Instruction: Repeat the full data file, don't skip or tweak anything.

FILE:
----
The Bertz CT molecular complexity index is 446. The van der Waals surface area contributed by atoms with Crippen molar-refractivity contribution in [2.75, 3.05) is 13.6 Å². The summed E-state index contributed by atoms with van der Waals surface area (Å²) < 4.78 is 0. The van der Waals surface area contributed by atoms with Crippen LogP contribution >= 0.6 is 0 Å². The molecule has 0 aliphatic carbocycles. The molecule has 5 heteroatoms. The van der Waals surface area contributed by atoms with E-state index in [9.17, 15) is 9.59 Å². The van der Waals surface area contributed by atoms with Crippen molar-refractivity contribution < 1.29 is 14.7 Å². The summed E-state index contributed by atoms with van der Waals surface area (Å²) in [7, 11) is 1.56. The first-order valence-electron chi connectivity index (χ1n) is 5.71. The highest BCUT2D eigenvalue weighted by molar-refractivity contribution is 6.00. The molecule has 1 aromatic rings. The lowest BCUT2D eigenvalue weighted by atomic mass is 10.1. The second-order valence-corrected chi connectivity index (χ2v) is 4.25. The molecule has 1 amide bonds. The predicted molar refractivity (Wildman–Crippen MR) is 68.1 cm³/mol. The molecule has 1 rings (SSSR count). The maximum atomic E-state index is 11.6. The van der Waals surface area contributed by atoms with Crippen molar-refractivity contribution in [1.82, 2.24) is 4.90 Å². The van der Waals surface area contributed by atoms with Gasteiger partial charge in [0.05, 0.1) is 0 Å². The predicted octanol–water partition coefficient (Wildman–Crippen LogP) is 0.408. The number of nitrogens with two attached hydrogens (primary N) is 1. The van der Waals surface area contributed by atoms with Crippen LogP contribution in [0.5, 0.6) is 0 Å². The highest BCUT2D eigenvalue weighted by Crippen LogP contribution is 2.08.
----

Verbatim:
The Bertz CT molecular complexity index is 446. The van der Waals surface area contributed by atoms with Crippen molar-refractivity contribution in [2.75, 3.05) is 13.6 Å². The summed E-state index contributed by atoms with van der Waals surface area (Å²) < 4.78 is 0. The van der Waals surface area contributed by atoms with Crippen LogP contribution >= 0.6 is 0 Å². The molecule has 0 aliphatic carbocycles. The molecule has 5 heteroatoms. The van der Waals surface area contributed by atoms with E-state index in [9.17, 15) is 9.59 Å². The van der Waals surface area contributed by atoms with Crippen molar-refractivity contribution < 1.29 is 14.7 Å². The summed E-state index contributed by atoms with van der Waals surface area (Å²) in [7, 11) is 1.56. The first-order valence-electron chi connectivity index (χ1n) is 5.71. The highest BCUT2D eigenvalue weighted by molar-refractivity contribution is 6.00. The molecule has 1 aromatic rings. The lowest BCUT2D eigenvalue weighted by atomic mass is 10.1. The second-order valence-corrected chi connectivity index (χ2v) is 4.25. The molecule has 1 amide bonds. The predicted molar refractivity (Wildman–Crippen MR) is 68.1 cm³/mol. The molecule has 1 rings (SSSR count). The maximum atomic E-state index is 11.6. The van der Waals surface area contributed by atoms with Crippen molar-refractivity contribution in [1.82, 2.24) is 4.90 Å². The van der Waals surface area contributed by atoms with Gasteiger partial charge in [0.05, 0.1) is 0 Å². The predicted octanol–water partition coefficient (Wildman–Crippen LogP) is 0.408. The number of nitrogens with two attached hydrogens (primary N) is 1. The van der Waals surface area contributed by atoms with Crippen LogP contribution in [0.5, 0.6) is 0 Å². The highest BCUT2D eigenvalue weighted by Crippen LogP contribution is 2.08.